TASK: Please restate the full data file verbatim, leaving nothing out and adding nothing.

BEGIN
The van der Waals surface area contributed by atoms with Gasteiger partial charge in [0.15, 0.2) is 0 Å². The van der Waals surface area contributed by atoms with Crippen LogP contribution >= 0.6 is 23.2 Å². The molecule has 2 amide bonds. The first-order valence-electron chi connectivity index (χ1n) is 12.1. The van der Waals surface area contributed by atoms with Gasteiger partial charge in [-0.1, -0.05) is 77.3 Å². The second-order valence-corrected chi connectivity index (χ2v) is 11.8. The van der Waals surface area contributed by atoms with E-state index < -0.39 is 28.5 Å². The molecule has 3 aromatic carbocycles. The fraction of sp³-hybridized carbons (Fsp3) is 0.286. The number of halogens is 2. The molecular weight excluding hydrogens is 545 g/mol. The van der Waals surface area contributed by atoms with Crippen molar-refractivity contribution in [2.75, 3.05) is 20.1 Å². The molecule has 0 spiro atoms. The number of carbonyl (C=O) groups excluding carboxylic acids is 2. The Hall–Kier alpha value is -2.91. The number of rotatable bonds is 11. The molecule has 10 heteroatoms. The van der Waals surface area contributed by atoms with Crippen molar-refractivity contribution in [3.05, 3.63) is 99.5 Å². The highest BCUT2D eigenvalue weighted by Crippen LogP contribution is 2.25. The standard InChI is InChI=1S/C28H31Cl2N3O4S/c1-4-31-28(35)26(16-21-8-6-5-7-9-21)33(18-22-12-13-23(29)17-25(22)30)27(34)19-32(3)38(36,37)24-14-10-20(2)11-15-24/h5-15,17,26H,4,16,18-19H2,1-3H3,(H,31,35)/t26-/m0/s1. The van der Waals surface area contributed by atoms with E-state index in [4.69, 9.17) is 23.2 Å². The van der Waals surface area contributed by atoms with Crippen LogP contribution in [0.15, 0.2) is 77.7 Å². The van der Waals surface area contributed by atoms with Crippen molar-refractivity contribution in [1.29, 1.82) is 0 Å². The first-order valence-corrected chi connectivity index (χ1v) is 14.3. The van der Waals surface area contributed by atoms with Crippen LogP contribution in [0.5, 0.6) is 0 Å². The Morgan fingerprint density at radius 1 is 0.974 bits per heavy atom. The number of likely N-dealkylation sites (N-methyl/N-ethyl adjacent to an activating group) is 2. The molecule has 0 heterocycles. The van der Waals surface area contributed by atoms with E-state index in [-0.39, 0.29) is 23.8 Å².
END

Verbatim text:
The van der Waals surface area contributed by atoms with Gasteiger partial charge in [0.15, 0.2) is 0 Å². The van der Waals surface area contributed by atoms with Crippen LogP contribution >= 0.6 is 23.2 Å². The molecule has 2 amide bonds. The first-order valence-electron chi connectivity index (χ1n) is 12.1. The van der Waals surface area contributed by atoms with Gasteiger partial charge in [-0.1, -0.05) is 77.3 Å². The second-order valence-corrected chi connectivity index (χ2v) is 11.8. The van der Waals surface area contributed by atoms with E-state index < -0.39 is 28.5 Å². The molecule has 3 aromatic carbocycles. The fraction of sp³-hybridized carbons (Fsp3) is 0.286. The number of halogens is 2. The molecular weight excluding hydrogens is 545 g/mol. The van der Waals surface area contributed by atoms with Crippen molar-refractivity contribution in [2.75, 3.05) is 20.1 Å². The molecule has 0 spiro atoms. The number of carbonyl (C=O) groups excluding carboxylic acids is 2. The Hall–Kier alpha value is -2.91. The number of rotatable bonds is 11. The molecule has 10 heteroatoms. The van der Waals surface area contributed by atoms with Crippen molar-refractivity contribution in [3.05, 3.63) is 99.5 Å². The highest BCUT2D eigenvalue weighted by Crippen LogP contribution is 2.25. The standard InChI is InChI=1S/C28H31Cl2N3O4S/c1-4-31-28(35)26(16-21-8-6-5-7-9-21)33(18-22-12-13-23(29)17-25(22)30)27(34)19-32(3)38(36,37)24-14-10-20(2)11-15-24/h5-15,17,26H,4,16,18-19H2,1-3H3,(H,31,35)/t26-/m0/s1. The van der Waals surface area contributed by atoms with E-state index in [4.69, 9.17) is 23.2 Å². The van der Waals surface area contributed by atoms with Crippen LogP contribution in [0.15, 0.2) is 77.7 Å². The van der Waals surface area contributed by atoms with Crippen molar-refractivity contribution in [1.29, 1.82) is 0 Å². The first-order valence-corrected chi connectivity index (χ1v) is 14.3. The van der Waals surface area contributed by atoms with Crippen LogP contribution in [0.5, 0.6) is 0 Å². The Morgan fingerprint density at radius 1 is 0.974 bits per heavy atom. The number of likely N-dealkylation sites (N-methyl/N-ethyl adjacent to an activating group) is 2. The molecule has 0 heterocycles. The van der Waals surface area contributed by atoms with E-state index in [-0.39, 0.29) is 23.8 Å².